Land reforms usually refer to land redistribution from the rich to the poor. The need for land reforms in South Africa is motivated by past injustices. The Natives land act of 1913 formalized the dispossession of black South Africans from their lands that began in earlier decades. In South Africa, there is a need for acceleration of land reforms to implement a redistribution program. Land reform is essential as it attempts to eliminate the past. The state has taken some legislative measures to advance land reforms, but the implementation of those laws and policies is taking a slow pace. Restitution of land rights amendment act of 2003 empowers the minister to expropriate land without a court order but these powers need to be extended to redistribution.
Disposition of land was central to colonialism and apartheid. Land reform programs should therefore take place but be adequately resourced to pay fair market compensation and fund new farmers to ensure the smooth running of the economy.
Land ownership in post-apartheid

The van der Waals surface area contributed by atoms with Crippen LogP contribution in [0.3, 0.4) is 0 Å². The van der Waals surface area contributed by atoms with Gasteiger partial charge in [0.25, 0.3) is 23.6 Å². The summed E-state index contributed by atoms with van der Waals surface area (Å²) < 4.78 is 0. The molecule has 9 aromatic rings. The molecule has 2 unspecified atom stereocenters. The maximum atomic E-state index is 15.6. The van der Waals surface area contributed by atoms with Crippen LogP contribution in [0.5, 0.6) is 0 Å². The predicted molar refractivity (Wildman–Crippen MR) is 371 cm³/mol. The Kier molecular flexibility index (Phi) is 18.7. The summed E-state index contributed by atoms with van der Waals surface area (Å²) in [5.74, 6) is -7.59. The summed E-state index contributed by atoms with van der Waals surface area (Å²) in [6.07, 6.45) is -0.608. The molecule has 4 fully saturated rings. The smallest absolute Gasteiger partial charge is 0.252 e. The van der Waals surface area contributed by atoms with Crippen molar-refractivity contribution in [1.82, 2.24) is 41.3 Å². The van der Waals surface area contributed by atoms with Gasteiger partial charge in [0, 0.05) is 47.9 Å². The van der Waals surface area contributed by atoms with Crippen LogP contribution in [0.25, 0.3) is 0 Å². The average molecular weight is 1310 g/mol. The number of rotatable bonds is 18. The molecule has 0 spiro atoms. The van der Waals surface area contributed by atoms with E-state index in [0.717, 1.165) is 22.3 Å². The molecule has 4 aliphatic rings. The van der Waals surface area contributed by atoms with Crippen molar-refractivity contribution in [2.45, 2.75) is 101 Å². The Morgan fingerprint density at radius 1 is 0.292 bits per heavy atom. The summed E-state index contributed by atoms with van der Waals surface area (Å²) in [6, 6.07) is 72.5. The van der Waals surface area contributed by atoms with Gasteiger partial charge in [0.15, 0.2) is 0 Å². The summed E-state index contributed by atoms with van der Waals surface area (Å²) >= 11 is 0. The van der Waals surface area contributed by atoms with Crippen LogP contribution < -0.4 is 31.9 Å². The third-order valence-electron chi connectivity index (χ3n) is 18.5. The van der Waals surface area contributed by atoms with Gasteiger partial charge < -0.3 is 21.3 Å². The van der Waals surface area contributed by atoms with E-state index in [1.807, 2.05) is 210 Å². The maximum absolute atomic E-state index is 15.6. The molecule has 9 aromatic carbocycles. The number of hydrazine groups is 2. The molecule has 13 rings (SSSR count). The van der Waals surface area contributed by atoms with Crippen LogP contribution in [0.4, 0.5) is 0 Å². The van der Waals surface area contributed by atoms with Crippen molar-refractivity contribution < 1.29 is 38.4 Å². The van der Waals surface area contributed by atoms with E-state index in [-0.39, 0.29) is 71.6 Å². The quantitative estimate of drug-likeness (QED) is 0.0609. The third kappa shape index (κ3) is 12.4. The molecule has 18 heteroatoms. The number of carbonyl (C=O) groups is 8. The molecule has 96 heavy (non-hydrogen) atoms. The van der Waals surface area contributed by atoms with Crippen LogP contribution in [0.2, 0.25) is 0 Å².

The property is regulated by section 25 of the Constitution. This clause safeguards the land reforms and has some shortcomings in advancing the land reforms. Section 25 has two parts: Section 25 (1)(2) and (3) prevent arbitrary deprivation of property, and it provides that property rights may be expropriated for a public purpose and public interest and subject to just and equitable compensation.
Section 25(2) prevents land expropriation unless compensation is paid. The public interest includes the nation’s commitment to land reform and reforms to bring about equitable access to South Africa’s natural resources. The court analysis of history is important because it demonstrates its awareness of the urgent need for land reforms.
In Conclusion, I submit that Land reforms are necessary to correct the unjust of the past. The case of P.E Municipality v various occupiers proves that South Africans, Blacks in particular are still without land and that violates their rights to housing contained in section 26 of the constitution, right healthy environment and right to equality. The state has to find remedies that can be utilised to limit the violation of human rights and to provide solutions for land shortcomings.